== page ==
Although MPL mutations are identified only in a subset of JAK2–V617F-negative ET patients, the identification of mutations upstream of JAK2 in ET/PMF patients demonstrates that the activation of JAK-STAT signaling contributes to the pathogenesis of JAK2–V617F-positive and JAK2–V617F-negative ET. However, it remains to be seen whether there are additional mutations in the JAK2 pathway of JAK2/MPL-negative MPN. Moreover, a reduced STAT3 phosphorylation has been observed in JAK2–V617F-negative ET,  suggesting that alternate signaling pathways may be involved in the pathogenesis of this subset of ET.
Anagrelide (Agrylin) : It is approved by the US Food and Drug Administration (FDA) for the treatment of ET. A synthetic quinazoline derivative, Anagrelide reduces platelet production through a decrease in the megakaryocyte maturation. Anagrelide inhibits cyclic adenosine monophosphate (AMP) phosphodiesterase, as well as adenosine diphosphate (ADP) and collagen-induced platelet aggregation. It does not influence white cell counts or coagulation parameters. Anagrelide is used for the treatment of ET to reduce elevated platelet counts and the risk of thrombosis.
Indication and uses: Anagrelide is a platelet reducing agent indicated for the treatment of thrombocythemia, secondary to MPNs, to reduce the elevated platelet count and the risk of thrombosis and to ameliorate associated symptoms, including thrombo-hemorrhagic events.
Pharmacokinetics and pharmacodynamics (PD/PK): The dose proportionality was found to be in the dose range of 0.5 mg to 2.5 mg, The gastrointestinal tract absorbed 70% after oral administration, metabolized by Cytochrome P450 1A2 (CYP1A2) to the active metabolite, 3-hydroxy-anagrelide, which was subsequently metabolized by CYP1A2 to the inactive metabolite, RL603 and eliminated with plasma half-lives of approximately 1.5 hours.
Warning: Cardiovascular toxicity and risk of bleeding.
Adverse events: The most common adverse reactions are headache, palpitations, diarrhea, asthenia, edema, nausea, abdominal pain, dizziness, pain, dyspnea, cough, flatulence, vomiting, fever, peripheral edema, rash, chest pain, anorexia, tachycardia, malaise, paresthesia, back pain, pruritus and dyspepsia.
Interferon α (IFN α) : It is an analogue of consensus interferon, which contains an additional methionyl amino acid residue. Consensus interferon (also known as interferon alfacon-1, rCon-IFN and CIFN) is a genetically engineered synthetic interferon created from the most common amino acid sequences from the naturally occurring alpha interferons. Alpha interferons bind to specific cell-surface receptors, resulting in the transcription and translation of genes whose protein products have antiviral, antiproliferative, anticancer and immune-modulating effects.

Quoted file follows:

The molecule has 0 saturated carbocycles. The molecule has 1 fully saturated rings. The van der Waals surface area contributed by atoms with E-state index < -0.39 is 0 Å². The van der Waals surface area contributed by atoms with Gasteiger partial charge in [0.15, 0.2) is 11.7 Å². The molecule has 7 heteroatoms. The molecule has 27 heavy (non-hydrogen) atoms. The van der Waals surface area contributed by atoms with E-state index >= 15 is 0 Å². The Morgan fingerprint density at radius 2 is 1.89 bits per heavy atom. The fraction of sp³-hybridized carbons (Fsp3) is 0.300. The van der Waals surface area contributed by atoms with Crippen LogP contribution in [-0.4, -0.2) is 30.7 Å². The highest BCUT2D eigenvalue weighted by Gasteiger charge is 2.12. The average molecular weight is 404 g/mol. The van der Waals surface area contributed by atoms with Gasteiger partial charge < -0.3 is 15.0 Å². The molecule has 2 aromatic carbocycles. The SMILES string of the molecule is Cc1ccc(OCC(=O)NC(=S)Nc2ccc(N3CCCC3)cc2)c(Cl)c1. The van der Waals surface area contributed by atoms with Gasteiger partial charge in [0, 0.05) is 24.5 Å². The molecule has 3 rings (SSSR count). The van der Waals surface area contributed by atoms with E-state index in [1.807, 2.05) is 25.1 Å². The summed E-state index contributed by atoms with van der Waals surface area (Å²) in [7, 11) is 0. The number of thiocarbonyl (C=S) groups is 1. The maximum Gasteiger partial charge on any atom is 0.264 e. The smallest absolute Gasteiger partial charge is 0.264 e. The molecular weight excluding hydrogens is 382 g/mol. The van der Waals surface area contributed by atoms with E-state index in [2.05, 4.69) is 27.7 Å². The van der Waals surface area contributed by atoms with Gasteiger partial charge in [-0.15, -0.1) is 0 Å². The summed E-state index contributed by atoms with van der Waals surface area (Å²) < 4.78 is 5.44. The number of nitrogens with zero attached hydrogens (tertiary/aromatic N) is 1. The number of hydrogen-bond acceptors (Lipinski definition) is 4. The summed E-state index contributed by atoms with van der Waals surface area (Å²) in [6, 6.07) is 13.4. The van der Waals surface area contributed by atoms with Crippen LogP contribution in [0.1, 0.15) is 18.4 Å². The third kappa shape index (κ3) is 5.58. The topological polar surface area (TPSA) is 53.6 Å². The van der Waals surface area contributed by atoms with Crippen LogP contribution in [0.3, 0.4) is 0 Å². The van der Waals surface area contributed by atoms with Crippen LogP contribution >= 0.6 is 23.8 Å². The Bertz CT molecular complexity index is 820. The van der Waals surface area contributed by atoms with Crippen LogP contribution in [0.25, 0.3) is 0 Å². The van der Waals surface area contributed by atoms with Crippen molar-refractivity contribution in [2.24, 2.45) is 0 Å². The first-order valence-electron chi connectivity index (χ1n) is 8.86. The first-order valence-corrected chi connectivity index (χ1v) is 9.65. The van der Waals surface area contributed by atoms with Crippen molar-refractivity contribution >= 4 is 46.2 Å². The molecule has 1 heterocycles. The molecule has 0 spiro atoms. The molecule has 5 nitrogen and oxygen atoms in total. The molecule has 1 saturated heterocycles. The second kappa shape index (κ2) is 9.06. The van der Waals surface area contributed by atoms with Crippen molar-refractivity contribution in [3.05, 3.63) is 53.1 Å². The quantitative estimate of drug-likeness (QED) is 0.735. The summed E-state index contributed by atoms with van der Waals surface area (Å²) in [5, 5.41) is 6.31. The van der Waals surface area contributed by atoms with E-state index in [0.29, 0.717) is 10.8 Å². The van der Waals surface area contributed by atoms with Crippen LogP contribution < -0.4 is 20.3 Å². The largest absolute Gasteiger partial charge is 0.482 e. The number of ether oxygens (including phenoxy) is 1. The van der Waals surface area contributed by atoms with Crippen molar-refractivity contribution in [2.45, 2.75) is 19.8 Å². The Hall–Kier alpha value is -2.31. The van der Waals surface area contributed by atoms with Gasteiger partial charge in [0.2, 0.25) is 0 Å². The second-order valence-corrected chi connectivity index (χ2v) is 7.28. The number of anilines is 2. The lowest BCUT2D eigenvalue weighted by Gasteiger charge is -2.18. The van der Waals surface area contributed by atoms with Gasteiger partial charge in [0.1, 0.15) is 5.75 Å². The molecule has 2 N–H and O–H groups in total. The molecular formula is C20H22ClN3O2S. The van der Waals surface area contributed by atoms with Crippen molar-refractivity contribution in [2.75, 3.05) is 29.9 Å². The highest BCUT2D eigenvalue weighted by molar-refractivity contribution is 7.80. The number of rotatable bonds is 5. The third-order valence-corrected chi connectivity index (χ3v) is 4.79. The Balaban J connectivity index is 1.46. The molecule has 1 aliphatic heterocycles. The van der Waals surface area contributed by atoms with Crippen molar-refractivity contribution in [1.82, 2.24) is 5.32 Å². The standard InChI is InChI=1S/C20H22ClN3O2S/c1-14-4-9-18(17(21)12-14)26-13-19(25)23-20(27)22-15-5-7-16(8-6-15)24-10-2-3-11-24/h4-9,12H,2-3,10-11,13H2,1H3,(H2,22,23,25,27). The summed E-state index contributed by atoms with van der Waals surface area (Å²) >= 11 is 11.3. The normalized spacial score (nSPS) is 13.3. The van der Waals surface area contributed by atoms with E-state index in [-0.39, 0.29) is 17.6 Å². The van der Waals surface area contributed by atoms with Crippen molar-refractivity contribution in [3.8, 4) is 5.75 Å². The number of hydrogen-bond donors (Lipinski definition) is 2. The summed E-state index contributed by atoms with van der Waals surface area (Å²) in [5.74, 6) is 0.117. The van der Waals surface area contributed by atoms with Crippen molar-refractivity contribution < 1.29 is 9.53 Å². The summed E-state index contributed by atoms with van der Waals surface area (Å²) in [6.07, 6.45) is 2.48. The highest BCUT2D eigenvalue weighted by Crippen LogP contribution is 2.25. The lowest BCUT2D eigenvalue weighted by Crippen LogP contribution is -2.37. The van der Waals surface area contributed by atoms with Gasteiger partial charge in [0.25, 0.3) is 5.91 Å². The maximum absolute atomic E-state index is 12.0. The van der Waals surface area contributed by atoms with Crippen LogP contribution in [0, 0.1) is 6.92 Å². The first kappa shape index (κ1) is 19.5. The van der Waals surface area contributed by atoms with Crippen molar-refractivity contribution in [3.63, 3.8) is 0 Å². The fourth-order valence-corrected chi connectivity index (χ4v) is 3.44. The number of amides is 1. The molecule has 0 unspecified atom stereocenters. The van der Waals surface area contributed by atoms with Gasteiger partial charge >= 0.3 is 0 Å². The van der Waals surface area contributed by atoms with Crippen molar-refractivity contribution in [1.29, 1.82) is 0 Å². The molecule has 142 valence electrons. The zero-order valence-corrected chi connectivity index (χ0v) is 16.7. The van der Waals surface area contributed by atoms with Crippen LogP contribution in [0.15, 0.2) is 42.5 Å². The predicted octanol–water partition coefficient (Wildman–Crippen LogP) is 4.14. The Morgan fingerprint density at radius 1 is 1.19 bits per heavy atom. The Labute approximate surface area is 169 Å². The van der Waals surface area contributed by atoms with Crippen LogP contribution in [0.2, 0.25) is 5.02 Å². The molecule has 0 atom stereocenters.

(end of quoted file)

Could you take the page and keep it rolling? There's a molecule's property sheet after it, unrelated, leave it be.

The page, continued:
Indication and uses: IFN α suppresses the proliferation of hematopoietic progenitors, has a direct inhibiting effect on bone marrow fibroblast progenitor cells, and antagonizes the action of platelet-derived growth factor, transforming growth factor-β and other cytokines that may be involved in the development of myelofibrosis.
PD/PK: The effectiveness in the induction therapy of patients with ET is demonstrated in 11 international studies, including 212 patients. The response rate was about 90% with an average dose of about 3 million IU IFN daily. Further, studies investigated the practicability and the success of IFN maintenance therapy, which show that IFN can effectively control platelet counts over a period of several years.
Contraindications: IFN is contraindicated in the patients with thyroid and/or mental disorders.
Adverse events: The most common adverse effects associated with IFN are weakness, myalgia, weight and hair loss, severe depression, and gastrointestinal and cardiovascular symptoms.
Momelotinib (non-FDA approved drug) : It is an orally bioavailable small-molecule inhibitor of Janus kinases 1 and 2 (JAK1/2) with potential antineoplastic activity. Momelotinib competes with JAK1/2 for ATP binding, which may inhibit the JAK1/2 activation and the JAK–STAT signaling pathway. So, there is an induction of apoptosis and tumor cell proliferation in JAK1/2-expressing tumor cells is reduced.
Indication and uses: Essential thrombocythaemia; Myelofibrosis; Myeloproliferative disorders; Pancreatic cancer; Polycythaemia vera.
Table 1. Non-FDA Approved kinase inhibitors
||Clinical trial identifier no.
||Randomized, Safety/Efficacy study, open label
The success rate in treating hematological malignancies is increasing and advancing day-by-day with the enhancing knowledge on the function of the immune system. The identification of the JAK2–V617F mutations in chronic MPDs has stimulated a great deal of effort in screening and developing specific inhibitors for clinical use. It is certain that the next few years will bring further developments in this fast-evolving field. Researchers are still challenged when exploring innate and adaptive immune systems. Immunotherapy is a promising development in the field of cancer. The recent activities have increased our understanding of the tumor microenvironment, various immunotherapeutic modalities or combination therapies (like chemotherapy with immunotherapy). The effects of such modalities in combination with immunotherapy in cancer patients are still in the exploratory phase. The complete perspective of immunotherapy treatment has not been realized and/or utilized. Proper preclinical and clinical designs are the important pillars in understanding the future of immunotherapy in treating cancer patients.